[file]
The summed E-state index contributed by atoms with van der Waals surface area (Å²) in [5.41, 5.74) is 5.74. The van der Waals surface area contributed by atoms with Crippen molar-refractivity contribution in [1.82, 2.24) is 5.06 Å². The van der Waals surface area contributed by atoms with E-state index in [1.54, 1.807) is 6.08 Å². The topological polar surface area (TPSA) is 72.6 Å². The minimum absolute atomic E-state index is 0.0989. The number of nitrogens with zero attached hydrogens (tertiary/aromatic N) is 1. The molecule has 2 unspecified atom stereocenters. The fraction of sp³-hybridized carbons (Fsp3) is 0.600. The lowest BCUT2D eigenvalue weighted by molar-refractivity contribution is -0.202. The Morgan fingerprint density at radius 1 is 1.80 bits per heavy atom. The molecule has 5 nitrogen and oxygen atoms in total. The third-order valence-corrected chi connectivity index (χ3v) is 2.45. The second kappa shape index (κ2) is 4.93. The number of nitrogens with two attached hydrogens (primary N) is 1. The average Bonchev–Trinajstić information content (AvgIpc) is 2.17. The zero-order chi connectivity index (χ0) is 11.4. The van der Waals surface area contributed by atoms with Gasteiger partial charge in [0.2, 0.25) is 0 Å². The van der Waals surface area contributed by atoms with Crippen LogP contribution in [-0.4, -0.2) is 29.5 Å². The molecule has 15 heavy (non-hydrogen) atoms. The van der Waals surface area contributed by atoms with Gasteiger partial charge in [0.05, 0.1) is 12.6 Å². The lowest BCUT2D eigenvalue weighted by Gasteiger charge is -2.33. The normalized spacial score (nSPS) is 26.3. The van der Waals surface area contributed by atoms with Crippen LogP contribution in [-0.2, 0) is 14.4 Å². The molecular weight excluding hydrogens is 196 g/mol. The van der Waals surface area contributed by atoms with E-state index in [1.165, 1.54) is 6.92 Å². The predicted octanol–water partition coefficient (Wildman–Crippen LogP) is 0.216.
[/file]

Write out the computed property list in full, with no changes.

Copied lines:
The summed E-state index contributed by atoms with van der Waals surface area (Å²) in [5.41, 5.74) is 5.74. The van der Waals surface area contributed by atoms with Crippen molar-refractivity contribution in [1.82, 2.24) is 5.06 Å². The van der Waals surface area contributed by atoms with E-state index in [1.54, 1.807) is 6.08 Å². The topological polar surface area (TPSA) is 72.6 Å². The minimum absolute atomic E-state index is 0.0989. The number of nitrogens with zero attached hydrogens (tertiary/aromatic N) is 1. The molecule has 2 unspecified atom stereocenters. The fraction of sp³-hybridized carbons (Fsp3) is 0.600. The lowest BCUT2D eigenvalue weighted by molar-refractivity contribution is -0.202. The Morgan fingerprint density at radius 1 is 1.80 bits per heavy atom. The molecule has 5 nitrogen and oxygen atoms in total. The third-order valence-corrected chi connectivity index (χ3v) is 2.45. The second kappa shape index (κ2) is 4.93. The number of nitrogens with two attached hydrogens (primary N) is 1. The average Bonchev–Trinajstić information content (AvgIpc) is 2.17. The zero-order chi connectivity index (χ0) is 11.4. The van der Waals surface area contributed by atoms with Gasteiger partial charge in [0.2, 0.25) is 0 Å². The van der Waals surface area contributed by atoms with Crippen LogP contribution in [-0.4, -0.2) is 29.5 Å². The molecule has 15 heavy (non-hydrogen) atoms. The van der Waals surface area contributed by atoms with Gasteiger partial charge in [0.05, 0.1) is 12.6 Å². The lowest BCUT2D eigenvalue weighted by Gasteiger charge is -2.33. The normalized spacial score (nSPS) is 26.3. The van der Waals surface area contributed by atoms with Crippen LogP contribution in [-0.2, 0) is 14.4 Å². The molecular weight excluding hydrogens is 196 g/mol. The van der Waals surface area contributed by atoms with E-state index in [1.165, 1.54) is 6.92 Å². The predicted octanol–water partition coefficient (Wildman–Crippen LogP) is 0.216.